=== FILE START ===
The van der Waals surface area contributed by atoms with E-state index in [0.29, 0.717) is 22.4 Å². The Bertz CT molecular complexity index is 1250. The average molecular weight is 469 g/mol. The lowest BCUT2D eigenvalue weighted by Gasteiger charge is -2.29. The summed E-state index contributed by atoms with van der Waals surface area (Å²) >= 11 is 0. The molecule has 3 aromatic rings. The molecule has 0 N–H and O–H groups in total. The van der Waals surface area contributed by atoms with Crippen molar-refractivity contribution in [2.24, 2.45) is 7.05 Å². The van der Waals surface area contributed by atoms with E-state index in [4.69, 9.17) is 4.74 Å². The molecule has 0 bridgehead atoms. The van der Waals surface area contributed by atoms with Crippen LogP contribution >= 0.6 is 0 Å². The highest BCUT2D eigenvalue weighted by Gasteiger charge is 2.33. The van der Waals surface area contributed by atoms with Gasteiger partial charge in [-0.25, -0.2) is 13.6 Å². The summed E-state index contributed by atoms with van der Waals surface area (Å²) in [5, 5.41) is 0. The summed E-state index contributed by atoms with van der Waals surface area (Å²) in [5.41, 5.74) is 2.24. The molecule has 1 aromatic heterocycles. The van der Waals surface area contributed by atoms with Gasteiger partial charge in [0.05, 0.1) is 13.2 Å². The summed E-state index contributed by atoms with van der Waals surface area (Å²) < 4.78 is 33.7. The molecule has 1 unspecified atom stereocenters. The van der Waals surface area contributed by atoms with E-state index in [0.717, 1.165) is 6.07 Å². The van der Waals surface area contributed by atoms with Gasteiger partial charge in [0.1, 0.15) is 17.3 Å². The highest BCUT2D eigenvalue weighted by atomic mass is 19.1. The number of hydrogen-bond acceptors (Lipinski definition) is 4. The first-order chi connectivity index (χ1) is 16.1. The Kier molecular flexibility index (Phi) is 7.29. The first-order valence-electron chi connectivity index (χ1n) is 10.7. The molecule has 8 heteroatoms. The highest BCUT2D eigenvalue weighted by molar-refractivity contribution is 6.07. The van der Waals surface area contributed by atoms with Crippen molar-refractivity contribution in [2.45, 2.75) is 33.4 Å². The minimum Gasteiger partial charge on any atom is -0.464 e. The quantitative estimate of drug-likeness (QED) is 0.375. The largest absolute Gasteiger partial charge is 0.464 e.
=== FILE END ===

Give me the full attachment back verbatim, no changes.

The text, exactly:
The van der Waals surface area contributed by atoms with E-state index in [0.29, 0.717) is 22.4 Å². The Bertz CT molecular complexity index is 1250. The average molecular weight is 469 g/mol. The lowest BCUT2D eigenvalue weighted by Gasteiger charge is -2.29. The summed E-state index contributed by atoms with van der Waals surface area (Å²) >= 11 is 0. The molecule has 3 aromatic rings. The molecule has 0 N–H and O–H groups in total. The van der Waals surface area contributed by atoms with Crippen molar-refractivity contribution in [2.24, 2.45) is 7.05 Å². The van der Waals surface area contributed by atoms with E-state index in [4.69, 9.17) is 4.74 Å². The molecule has 0 bridgehead atoms. The van der Waals surface area contributed by atoms with Crippen LogP contribution >= 0.6 is 0 Å². The highest BCUT2D eigenvalue weighted by Gasteiger charge is 2.33. The van der Waals surface area contributed by atoms with Gasteiger partial charge in [-0.25, -0.2) is 13.6 Å². The summed E-state index contributed by atoms with van der Waals surface area (Å²) in [5, 5.41) is 0. The summed E-state index contributed by atoms with van der Waals surface area (Å²) in [5.41, 5.74) is 2.24. The molecule has 1 aromatic heterocycles. The van der Waals surface area contributed by atoms with Gasteiger partial charge in [0.05, 0.1) is 13.2 Å². The summed E-state index contributed by atoms with van der Waals surface area (Å²) < 4.78 is 33.7. The molecule has 1 unspecified atom stereocenters. The van der Waals surface area contributed by atoms with E-state index in [0.717, 1.165) is 6.07 Å². The van der Waals surface area contributed by atoms with Gasteiger partial charge in [0.1, 0.15) is 17.3 Å². The highest BCUT2D eigenvalue weighted by atomic mass is 19.1. The number of hydrogen-bond acceptors (Lipinski definition) is 4. The first-order chi connectivity index (χ1) is 16.1. The Kier molecular flexibility index (Phi) is 7.29. The first-order valence-electron chi connectivity index (χ1n) is 10.7. The molecule has 8 heteroatoms. The highest BCUT2D eigenvalue weighted by molar-refractivity contribution is 6.07. The van der Waals surface area contributed by atoms with Crippen molar-refractivity contribution in [2.45, 2.75) is 33.4 Å². The minimum Gasteiger partial charge on any atom is -0.464 e. The quantitative estimate of drug-likeness (QED) is 0.375. The largest absolute Gasteiger partial charge is 0.464 e.